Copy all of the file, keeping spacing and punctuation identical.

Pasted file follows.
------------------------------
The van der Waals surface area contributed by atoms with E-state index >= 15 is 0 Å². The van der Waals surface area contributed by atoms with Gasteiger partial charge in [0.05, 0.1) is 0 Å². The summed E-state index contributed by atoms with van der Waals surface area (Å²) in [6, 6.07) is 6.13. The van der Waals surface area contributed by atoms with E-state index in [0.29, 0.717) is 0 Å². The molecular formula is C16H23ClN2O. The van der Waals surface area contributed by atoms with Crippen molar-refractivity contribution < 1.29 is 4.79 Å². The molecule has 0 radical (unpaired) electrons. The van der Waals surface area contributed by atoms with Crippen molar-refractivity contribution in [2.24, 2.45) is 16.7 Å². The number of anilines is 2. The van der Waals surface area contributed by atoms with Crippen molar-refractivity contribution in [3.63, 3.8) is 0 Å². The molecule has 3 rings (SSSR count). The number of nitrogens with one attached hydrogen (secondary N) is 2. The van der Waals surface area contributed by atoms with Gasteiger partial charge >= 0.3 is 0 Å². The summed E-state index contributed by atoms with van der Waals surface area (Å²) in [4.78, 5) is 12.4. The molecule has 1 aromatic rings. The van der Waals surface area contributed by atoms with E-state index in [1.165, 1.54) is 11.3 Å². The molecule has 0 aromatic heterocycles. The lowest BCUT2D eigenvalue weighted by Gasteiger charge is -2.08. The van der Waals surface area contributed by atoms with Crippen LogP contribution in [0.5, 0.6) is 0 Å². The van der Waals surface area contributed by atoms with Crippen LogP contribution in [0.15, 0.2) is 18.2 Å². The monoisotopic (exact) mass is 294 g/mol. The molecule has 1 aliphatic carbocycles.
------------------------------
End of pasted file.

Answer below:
The van der Waals surface area contributed by atoms with E-state index >= 15 is 0 Å². The van der Waals surface area contributed by atoms with Gasteiger partial charge in [0.05, 0.1) is 0 Å². The summed E-state index contributed by atoms with van der Waals surface area (Å²) in [6, 6.07) is 6.13. The van der Waals surface area contributed by atoms with E-state index in [0.29, 0.717) is 0 Å². The molecular formula is C16H23ClN2O. The van der Waals surface area contributed by atoms with Crippen molar-refractivity contribution < 1.29 is 4.79 Å². The molecule has 0 radical (unpaired) electrons. The van der Waals surface area contributed by atoms with Crippen molar-refractivity contribution in [2.24, 2.45) is 16.7 Å². The number of anilines is 2. The van der Waals surface area contributed by atoms with Crippen molar-refractivity contribution in [3.63, 3.8) is 0 Å². The molecule has 3 rings (SSSR count). The number of nitrogens with one attached hydrogen (secondary N) is 2. The van der Waals surface area contributed by atoms with Gasteiger partial charge >= 0.3 is 0 Å². The summed E-state index contributed by atoms with van der Waals surface area (Å²) in [4.78, 5) is 12.4. The molecule has 1 aromatic rings. The van der Waals surface area contributed by atoms with E-state index in [1.165, 1.54) is 11.3 Å². The molecule has 0 aromatic heterocycles. The lowest BCUT2D eigenvalue weighted by Gasteiger charge is -2.08. The van der Waals surface area contributed by atoms with Crippen LogP contribution in [0.5, 0.6) is 0 Å². The van der Waals surface area contributed by atoms with Crippen LogP contribution in [0.15, 0.2) is 18.2 Å². The monoisotopic (exact) mass is 294 g/mol. The molecule has 1 aliphatic carbocycles.